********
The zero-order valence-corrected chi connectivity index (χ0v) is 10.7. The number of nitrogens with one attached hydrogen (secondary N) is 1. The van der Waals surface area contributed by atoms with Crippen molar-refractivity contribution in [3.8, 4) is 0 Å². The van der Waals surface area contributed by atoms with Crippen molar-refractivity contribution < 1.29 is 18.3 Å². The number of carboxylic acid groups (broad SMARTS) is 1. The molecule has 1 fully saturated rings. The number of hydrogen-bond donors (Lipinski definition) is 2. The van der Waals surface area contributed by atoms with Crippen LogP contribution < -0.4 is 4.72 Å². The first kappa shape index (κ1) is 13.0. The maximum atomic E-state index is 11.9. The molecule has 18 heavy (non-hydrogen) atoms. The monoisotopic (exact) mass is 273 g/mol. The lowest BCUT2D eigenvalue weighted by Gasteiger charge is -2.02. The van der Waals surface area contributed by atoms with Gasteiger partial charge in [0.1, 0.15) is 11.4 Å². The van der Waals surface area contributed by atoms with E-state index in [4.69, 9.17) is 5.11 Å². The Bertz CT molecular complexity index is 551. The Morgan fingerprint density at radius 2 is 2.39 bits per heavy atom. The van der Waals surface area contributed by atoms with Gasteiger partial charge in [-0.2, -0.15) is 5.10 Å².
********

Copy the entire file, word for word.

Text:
The zero-order valence-corrected chi connectivity index (χ0v) is 10.7. The number of nitrogens with one attached hydrogen (secondary N) is 1. The van der Waals surface area contributed by atoms with Crippen molar-refractivity contribution in [3.8, 4) is 0 Å². The van der Waals surface area contributed by atoms with Crippen molar-refractivity contribution < 1.29 is 18.3 Å². The number of carboxylic acid groups (broad SMARTS) is 1. The molecule has 1 fully saturated rings. The number of hydrogen-bond donors (Lipinski definition) is 2. The van der Waals surface area contributed by atoms with Crippen LogP contribution < -0.4 is 4.72 Å². The first kappa shape index (κ1) is 13.0. The maximum atomic E-state index is 11.9. The molecule has 18 heavy (non-hydrogen) atoms. The monoisotopic (exact) mass is 273 g/mol. The lowest BCUT2D eigenvalue weighted by Gasteiger charge is -2.02. The van der Waals surface area contributed by atoms with Gasteiger partial charge in [0.1, 0.15) is 11.4 Å². The van der Waals surface area contributed by atoms with E-state index in [4.69, 9.17) is 5.11 Å². The Bertz CT molecular complexity index is 551. The Morgan fingerprint density at radius 2 is 2.39 bits per heavy atom. The van der Waals surface area contributed by atoms with Gasteiger partial charge in [-0.2, -0.15) is 5.10 Å².